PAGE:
The dispute between Russia and Japan over the southern Kuril Islands, which lie north of Hokkaido, has heated up since Dmitry Medvedev’s provocative visit to the islands in November 2010. It has been largely a war of words, but after a second high-level visit 10 days ago, this time by the Russian defense minister, Russian media are reporting today that air-defense missile systems will be deployed to beef up the aging, Cold War–era artillery positions in the Kurils. According to RIA Novosti, the newest air-defense system, the S-400 “Triumf,” will be installed in the disputed islands. The Russian general staff declined to confirm or deny the report.

The S-400 has many capabilities in common with the newest version of the American Patriot missile, and some that are superior. With a range of 250 miles (400 km), it would be able to target aircraft flying deep within Japanese air space, as well as intercept cruise and ballistic missiles. It’s worth noting that a prospective S-400 deployment in the Kurils is not analogous to the situation involving the U.S. Patriot battery in Poland. That battery, besides being non-operational, has older weapons that lack the range to reach any significant portion of Russian air space. (They might reach part of Russia’s Baltic enclave of Kaliningrad.) Of equal significance, Russian action in the Kurils would entail fortifying disputed territory; the Patriot battery in Poland is on territory recognized internationally as belonging to Warsaw.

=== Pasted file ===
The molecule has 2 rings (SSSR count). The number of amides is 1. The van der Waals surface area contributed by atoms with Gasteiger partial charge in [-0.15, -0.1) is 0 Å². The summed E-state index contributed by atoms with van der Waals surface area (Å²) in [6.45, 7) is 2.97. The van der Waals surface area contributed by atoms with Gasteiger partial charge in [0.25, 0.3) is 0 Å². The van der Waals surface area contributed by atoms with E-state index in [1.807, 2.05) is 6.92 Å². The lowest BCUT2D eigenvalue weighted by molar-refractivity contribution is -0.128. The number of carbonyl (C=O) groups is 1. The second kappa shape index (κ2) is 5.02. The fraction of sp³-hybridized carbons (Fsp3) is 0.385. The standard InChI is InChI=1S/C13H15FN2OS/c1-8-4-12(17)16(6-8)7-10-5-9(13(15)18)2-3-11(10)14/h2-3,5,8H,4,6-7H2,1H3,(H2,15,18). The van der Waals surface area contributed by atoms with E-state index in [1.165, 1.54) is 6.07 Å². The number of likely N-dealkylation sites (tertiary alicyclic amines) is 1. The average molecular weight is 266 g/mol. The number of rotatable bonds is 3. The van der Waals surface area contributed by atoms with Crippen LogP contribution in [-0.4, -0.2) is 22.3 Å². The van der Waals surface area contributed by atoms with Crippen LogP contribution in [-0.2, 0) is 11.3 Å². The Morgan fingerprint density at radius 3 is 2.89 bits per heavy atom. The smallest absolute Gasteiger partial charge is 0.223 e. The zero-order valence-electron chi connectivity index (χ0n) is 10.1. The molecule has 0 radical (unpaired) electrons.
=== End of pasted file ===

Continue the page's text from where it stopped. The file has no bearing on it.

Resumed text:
Japanese surveillance will detect the S-400 quickly if it is deployed. Meanwhile, there was an interesting set of clarifications from the U.S. government after the flare-ups last fall in Japan’s island disputes with Russia and China. Hillary Clinton and Bob Gates made it clear that the U.S.-Japan security treaty applies to the Senkaku Islands, which China disputes with Japan. State Department spokesman P.J. Crowley made it equally clear that the treaty does not apply to defense of the Kuril Islands, because the islands are “not under Japanese administration.”

Keeping our foreign-policy thinking on autopilot leaves our spokesmen giving narrowly conceived, legalistic responses that are inadequate to a changing situation. America’s core ally in the Far East is under real territorial pressure from both Russia and China — and the reflexive assumption that any given situation will stabilize itself, with little or no inconvenience to the U.S., is increasingly outdated. Russia is beefing up its armaments on the disputed islands a few miles off Hokkaido; the possible implications of this are no different from what they would have been at any other time in history. One of our chief allies is being challenged aggressively by the two major military powers of Asia in the matter of its territorial claims. The fates of these disputes will have as big an impact on the conditions underpinning our national security as our own defense budget does.

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